Astronomy Picture Of the Day (APOD)The Hubble Deep Field in Infrared
Galaxies this faint have never been seen before. In 1996 the Hubble Space Telescope (HST) created one of the most famous pictures of modern astronomy, the Hubble Deep Field (HDF). Now HST has returned to a piece of the HDF for a long exposure by its new NICMOS camera, sensitive to infrared light.
Most stars appear only as points of light. Early last year, Betelgeuse became the second star, after our Sun, to have it surface resolved. Later last year, Mira was added to the list. Mira...
Maria Mitchell Inspires a Generation
"Do not look at stars as bright spots only - try to take in the vastness of the universe." October 1st was the 151st anniversary of the day Maria Mitchell swept the sky with her telescope and discovered the comet of 1847 (comet Mitchell 1847VI).
M27: Not A Comet
While searching the skies above 18th century France for comets, astronomer Charles Messier diligently recorded this object as number 27 on his list of things which are definitely not comets. So what is it?
Far Side of the Moon
Locked in synchronous rotation, the Moon always presents its well-known near side to Earth. But from lunar orbit, Apollo astronauts also grew to know the Moon's far side. This sharp picture from Apollo...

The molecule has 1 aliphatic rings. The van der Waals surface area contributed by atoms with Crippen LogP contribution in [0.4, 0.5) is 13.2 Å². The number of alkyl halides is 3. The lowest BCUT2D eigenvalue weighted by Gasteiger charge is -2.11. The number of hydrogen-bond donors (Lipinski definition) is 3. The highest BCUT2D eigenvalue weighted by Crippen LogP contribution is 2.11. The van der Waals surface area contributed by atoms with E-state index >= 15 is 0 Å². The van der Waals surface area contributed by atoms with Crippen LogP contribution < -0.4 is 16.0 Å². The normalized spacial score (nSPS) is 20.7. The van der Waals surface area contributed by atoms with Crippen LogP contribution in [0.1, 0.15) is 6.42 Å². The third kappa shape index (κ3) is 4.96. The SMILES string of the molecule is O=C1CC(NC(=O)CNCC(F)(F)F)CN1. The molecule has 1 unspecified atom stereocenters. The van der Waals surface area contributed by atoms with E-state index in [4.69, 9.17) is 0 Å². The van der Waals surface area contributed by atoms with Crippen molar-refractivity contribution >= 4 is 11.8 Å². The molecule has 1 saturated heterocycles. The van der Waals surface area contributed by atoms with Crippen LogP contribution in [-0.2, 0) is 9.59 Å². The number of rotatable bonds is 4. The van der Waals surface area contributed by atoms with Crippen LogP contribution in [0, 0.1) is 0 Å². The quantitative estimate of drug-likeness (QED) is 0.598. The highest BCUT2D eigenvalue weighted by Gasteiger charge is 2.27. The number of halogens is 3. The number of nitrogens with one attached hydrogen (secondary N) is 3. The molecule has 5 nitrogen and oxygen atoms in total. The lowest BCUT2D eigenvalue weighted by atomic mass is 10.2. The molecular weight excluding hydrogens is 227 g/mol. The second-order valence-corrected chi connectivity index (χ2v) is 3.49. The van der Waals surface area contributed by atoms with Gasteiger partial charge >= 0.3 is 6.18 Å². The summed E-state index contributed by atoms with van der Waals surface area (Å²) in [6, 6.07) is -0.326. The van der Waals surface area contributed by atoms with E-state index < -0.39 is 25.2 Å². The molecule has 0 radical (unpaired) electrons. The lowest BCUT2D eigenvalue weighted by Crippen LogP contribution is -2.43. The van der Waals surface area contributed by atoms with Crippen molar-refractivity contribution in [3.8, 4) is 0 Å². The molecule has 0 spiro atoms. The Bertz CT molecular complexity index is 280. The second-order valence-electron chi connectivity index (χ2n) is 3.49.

Ocean Planet Pole To Pole
The Sea-viewing Wide Field-of-view Sensor (SeaWiFS) instrument onboard the orbiting SeaStar spacecraft can map subtle differences in Earth's ocean color. These North (left) and South Pole projections are based on SeaWiFS measurements made between September 1997 and July 1998.
Comet Williams in 1998
The brightest comet in the sky right now is Comet Williams. Moving slowly though the constellation of Centaurus, Comet Williams, at magnitude 8, is visible to Southern Hemisphere observers with binoculars. In ten days...
A Sunspot Up Close
Sometimes, small regions of the Sun appear unusually dark. Visible above is a close-up picture of a sunspot, a depression on the Sun's face that is slightly cooler and less luminous than the rest of the Sun.
One Small Step
On July 20th, 1969, a human first set foot on the Moon. Pictured above is the first lunar footprint. The footprint and distinction of the first person to walk on the Moon belong to Neil Armstrong.
Sputnik: Traveling Companion
Sputnik means "traveling companion". Despite the innocuous sounding name, the launch of the Earth's first "artificial moon", Sputnik 1, by the Soviets on October 4, 1957 shocked the free world, setting in motion events which resulted in the creation of NASA and the race to the Moon.